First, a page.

Without adequate electricity and other utilities indigenous communities will not have the opportunity to develop. The troubling aspect of the current approach is whether there has been some deliberate withholding of services as part of an institutionalised policy to preserve the communities’ ways of life. Among the West, and even locally, the view of indigenous people is highly romanticised and associated with their being seen as Guardians of the Forest and therefore important to the climate change effort.

It is the same condescending view that some environmental extremists hold that Guyana should not produce oil. As we hear all the promises about cheap and abundant gas-generated electricity for the coastland, it is imperative indigenous communities must have the same equal access to electricity and other services as coastlanders. What they do with it is entirely up to them. Continuing to deny them such basic conveniences as a fridge or even a simple fan in a country on the cusp of economic transformation exposes the disparity between the hinterland and the coast and what our leaders say and what they deliver.

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  • brandli62  On 10/14/2021 at 10:49 am

    A number of things are unclear about this announcement. First, the Indian Government is providing Guyana a credit over 7.2 million USD. What are the condition (interest rates, repayment terms)? Second, will the investment go towards photovoltaic parks or to equip homes with solar panels? Finally, it appears to be unrealistic that the sum of 7.2 million USD would be sufficient to provide solar power to 30’000 households. This breaks down to 240 USD per house hold. That’s the cost of one standard 300 Wp solar panel. In Guyana you’ll need about 10 of those panels (USD 2400.–), an inverter (USD 1000.–) and ideally also a 10 kWh storage battery (USD 4500.–) to equip a household of 4-5 people. We are talking about costs of USD 7900.– plus installation costs (USD 2100.–). In total about USD 10’000.– per household. Overall, the 7.2 million loan would be sufficient to equip 720 homes with solar power, and not the 30’000 homes claimed.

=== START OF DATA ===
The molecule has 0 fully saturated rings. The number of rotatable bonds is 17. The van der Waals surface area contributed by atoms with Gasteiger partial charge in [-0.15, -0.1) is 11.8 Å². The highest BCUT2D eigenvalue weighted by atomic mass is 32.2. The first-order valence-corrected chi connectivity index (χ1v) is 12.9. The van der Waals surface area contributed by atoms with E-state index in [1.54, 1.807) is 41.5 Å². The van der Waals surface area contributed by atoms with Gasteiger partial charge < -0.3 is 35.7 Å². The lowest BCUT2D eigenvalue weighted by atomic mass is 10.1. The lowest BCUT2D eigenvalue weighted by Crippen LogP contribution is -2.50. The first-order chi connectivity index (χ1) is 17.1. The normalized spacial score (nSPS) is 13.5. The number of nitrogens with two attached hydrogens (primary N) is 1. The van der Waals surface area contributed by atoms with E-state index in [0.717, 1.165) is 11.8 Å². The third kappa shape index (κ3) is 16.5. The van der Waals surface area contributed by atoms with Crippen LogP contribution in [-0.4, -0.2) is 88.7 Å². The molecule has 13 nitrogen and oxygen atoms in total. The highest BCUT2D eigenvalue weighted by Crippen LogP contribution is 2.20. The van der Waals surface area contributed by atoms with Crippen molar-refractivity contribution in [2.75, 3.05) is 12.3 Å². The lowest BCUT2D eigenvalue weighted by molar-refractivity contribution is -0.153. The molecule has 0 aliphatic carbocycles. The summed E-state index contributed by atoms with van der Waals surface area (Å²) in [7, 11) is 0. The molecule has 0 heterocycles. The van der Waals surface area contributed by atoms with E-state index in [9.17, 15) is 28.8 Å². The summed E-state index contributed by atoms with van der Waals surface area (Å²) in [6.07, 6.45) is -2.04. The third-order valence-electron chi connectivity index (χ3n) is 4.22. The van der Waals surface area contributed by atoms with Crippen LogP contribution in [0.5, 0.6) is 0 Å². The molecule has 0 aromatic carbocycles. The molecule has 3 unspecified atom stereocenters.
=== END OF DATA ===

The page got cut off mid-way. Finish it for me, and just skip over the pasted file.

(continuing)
I’m wondering who was doing the accounting….